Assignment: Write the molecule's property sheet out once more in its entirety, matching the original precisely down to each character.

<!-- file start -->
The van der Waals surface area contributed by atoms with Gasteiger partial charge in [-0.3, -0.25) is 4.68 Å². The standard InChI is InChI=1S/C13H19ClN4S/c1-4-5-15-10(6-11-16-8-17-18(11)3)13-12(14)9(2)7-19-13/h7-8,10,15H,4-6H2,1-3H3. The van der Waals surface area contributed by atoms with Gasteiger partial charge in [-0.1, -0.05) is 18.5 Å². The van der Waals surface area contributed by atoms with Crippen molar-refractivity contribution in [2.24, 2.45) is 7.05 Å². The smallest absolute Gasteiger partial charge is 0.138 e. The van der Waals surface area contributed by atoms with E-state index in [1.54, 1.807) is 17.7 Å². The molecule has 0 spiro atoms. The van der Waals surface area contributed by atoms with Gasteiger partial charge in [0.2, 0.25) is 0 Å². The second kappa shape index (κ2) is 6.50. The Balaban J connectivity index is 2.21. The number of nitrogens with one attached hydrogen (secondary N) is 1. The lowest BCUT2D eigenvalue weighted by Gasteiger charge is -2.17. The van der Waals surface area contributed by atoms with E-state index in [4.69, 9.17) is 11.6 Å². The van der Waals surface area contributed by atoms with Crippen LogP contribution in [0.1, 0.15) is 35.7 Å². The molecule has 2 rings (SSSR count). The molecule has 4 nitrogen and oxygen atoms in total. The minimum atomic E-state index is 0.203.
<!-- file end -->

The van der Waals surface area contributed by atoms with Gasteiger partial charge in [-0.3, -0.25) is 4.68 Å². The standard InChI is InChI=1S/C13H19ClN4S/c1-4-5-15-10(6-11-16-8-17-18(11)3)13-12(14)9(2)7-19-13/h7-8,10,15H,4-6H2,1-3H3. The van der Waals surface area contributed by atoms with Gasteiger partial charge in [-0.1, -0.05) is 18.5 Å². The van der Waals surface area contributed by atoms with Crippen molar-refractivity contribution in [2.24, 2.45) is 7.05 Å². The smallest absolute Gasteiger partial charge is 0.138 e. The van der Waals surface area contributed by atoms with E-state index in [1.54, 1.807) is 17.7 Å². The molecule has 0 spiro atoms. The van der Waals surface area contributed by atoms with Gasteiger partial charge in [0.2, 0.25) is 0 Å². The second kappa shape index (κ2) is 6.50. The Balaban J connectivity index is 2.21. The number of nitrogens with one attached hydrogen (secondary N) is 1. The lowest BCUT2D eigenvalue weighted by Gasteiger charge is -2.17. The van der Waals surface area contributed by atoms with E-state index in [4.69, 9.17) is 11.6 Å². The van der Waals surface area contributed by atoms with Crippen LogP contribution in [0.1, 0.15) is 35.7 Å². The molecule has 2 rings (SSSR count). The molecule has 4 nitrogen and oxygen atoms in total. The minimum atomic E-state index is 0.203.